Zanjan Cover

Here is the cover for Zanjan, illustrated by Aaron Kreader.  After years of research, writing, penciling, and inking, the book is slated for release this year.

I spent a year on research before starting the script, because both of us wanted to make sure we got it right.  (Zanjan is an historical fiction graphic novel set in nineteenth century Persia.)  My philosophy on this is pretty much the polar opposite of what Core director Jon Amiel reportedly said last month to the American Geophysical Union:

“After showing us some very funny clips from The Core, Amiel went on to discuss the question of whether Hollywood should try to represent science and scientists in an accurate way. Unsurprisingly, he believes that the success of a film comes from its ability to stir the emotions, and the aim of staying faithful to the science always comes second.”

I think fiction is just as good at getting at truth than nonfiction, and often better.  That’s why I write it.  It’s also clear that our understanding of truth is relative and changes over time.  But here are two reasons I think the approach described above is wrong:

  1. It’s easier to suspend belief, and get emotionally involved, when what you’re seeing feels authentic.  Something which just doesn’t make sense can jar the viewer (or reader) out of the story.  That’s just as true for superhero and ghost stories as it is for Westerns, which is why the best fantasies, like Tolkien’s, are internally consistent.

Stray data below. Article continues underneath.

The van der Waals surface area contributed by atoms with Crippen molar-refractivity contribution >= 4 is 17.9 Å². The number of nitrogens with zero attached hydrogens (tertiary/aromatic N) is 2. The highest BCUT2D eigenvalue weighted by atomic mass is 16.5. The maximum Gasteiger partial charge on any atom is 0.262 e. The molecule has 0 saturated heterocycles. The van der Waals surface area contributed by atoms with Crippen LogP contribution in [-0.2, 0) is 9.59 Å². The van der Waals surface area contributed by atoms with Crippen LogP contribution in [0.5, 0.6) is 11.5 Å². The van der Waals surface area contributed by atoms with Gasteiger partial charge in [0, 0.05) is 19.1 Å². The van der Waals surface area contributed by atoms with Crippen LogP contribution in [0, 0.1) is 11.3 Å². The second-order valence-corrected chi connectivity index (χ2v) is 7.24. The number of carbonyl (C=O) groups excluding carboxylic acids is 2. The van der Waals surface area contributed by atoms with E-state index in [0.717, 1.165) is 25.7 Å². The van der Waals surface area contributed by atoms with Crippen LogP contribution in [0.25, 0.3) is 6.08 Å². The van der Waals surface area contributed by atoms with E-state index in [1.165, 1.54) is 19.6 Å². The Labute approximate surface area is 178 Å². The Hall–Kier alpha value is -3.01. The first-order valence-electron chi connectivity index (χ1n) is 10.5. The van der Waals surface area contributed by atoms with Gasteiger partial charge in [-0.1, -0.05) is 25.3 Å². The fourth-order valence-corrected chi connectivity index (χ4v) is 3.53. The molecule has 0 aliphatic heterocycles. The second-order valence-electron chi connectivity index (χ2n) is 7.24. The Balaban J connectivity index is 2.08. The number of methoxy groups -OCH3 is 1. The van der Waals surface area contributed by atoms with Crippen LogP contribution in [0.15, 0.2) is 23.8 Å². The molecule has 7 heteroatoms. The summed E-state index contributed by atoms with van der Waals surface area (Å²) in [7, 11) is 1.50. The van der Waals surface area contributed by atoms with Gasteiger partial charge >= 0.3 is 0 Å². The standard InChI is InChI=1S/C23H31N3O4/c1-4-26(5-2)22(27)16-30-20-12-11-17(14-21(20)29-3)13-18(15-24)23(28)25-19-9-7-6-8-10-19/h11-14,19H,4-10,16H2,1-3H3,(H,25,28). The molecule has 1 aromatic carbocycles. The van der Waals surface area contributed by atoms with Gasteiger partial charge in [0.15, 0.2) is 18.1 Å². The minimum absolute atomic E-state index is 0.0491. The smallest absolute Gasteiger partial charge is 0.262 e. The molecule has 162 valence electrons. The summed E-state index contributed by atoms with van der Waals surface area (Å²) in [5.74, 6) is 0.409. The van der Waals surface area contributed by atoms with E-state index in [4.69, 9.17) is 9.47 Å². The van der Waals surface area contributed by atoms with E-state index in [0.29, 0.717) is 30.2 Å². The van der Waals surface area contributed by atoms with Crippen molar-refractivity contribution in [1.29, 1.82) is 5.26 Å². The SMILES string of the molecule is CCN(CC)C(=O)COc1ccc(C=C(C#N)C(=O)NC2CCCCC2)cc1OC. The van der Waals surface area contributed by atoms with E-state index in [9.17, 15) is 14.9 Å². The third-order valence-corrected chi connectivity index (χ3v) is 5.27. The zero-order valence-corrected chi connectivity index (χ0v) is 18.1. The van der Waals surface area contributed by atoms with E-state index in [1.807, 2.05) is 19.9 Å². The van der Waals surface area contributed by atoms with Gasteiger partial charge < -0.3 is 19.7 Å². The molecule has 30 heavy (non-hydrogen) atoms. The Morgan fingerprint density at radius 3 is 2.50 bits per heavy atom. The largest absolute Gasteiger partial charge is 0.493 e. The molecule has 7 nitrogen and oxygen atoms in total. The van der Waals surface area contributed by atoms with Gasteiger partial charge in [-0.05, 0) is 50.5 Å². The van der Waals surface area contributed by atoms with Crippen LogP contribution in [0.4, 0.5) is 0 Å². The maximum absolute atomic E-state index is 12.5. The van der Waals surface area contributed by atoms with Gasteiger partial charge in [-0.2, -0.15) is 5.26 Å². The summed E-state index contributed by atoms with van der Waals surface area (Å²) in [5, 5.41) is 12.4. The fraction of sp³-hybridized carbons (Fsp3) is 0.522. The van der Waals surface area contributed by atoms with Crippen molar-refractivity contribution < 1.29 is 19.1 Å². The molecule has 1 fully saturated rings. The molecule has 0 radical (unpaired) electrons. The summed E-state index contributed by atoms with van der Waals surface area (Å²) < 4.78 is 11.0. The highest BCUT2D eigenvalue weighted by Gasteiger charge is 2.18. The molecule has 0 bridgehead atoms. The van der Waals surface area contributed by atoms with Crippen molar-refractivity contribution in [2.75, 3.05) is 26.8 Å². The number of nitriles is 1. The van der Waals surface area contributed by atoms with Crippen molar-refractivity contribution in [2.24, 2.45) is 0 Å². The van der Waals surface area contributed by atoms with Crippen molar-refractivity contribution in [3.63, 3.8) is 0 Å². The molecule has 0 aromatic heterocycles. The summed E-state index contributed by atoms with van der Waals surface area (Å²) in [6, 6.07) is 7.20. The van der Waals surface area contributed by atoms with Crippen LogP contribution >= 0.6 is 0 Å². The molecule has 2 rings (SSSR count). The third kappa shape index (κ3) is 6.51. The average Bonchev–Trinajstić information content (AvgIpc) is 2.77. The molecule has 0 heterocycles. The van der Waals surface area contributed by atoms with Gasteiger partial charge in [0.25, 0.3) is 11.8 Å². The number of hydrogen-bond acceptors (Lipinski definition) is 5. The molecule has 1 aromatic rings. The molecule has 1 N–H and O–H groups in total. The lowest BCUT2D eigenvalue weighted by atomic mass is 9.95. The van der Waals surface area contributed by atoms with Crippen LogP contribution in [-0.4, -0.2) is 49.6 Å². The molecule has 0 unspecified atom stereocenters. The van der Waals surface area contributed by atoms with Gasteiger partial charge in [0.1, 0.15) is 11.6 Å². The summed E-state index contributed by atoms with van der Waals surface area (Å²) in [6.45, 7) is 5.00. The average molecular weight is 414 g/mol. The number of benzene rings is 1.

2. What is true is often just as interesting and powerful as anything we can make up.  That’s why the most compelling fiction (such as Isaac Asimov’s Foundation series) is usually inspired by something real (in that case, the fall of the Roman Empire).

There’s also a third reason I want to get the facts right, although it’s not about how to stir people’s emotions, it’s about what happens after you’ve done so.  If I’ve just gotten someone excited about something that I cared enough to write about, I want them to be more informed about it than before, not less.  Particularly if they’re inspired to go out and do something about it.

By the way, Amiel shared the panel with Bruce Joel Rubin, who wrote the screenplay for Deep Impact.  “I really worked hard trying to make this film scientifically accurate,” Rubin said.

Update, January 7: NASA makes a list of the most absurd sci-fi films (The Core is #2); it also names the most plausible sci-fi films.

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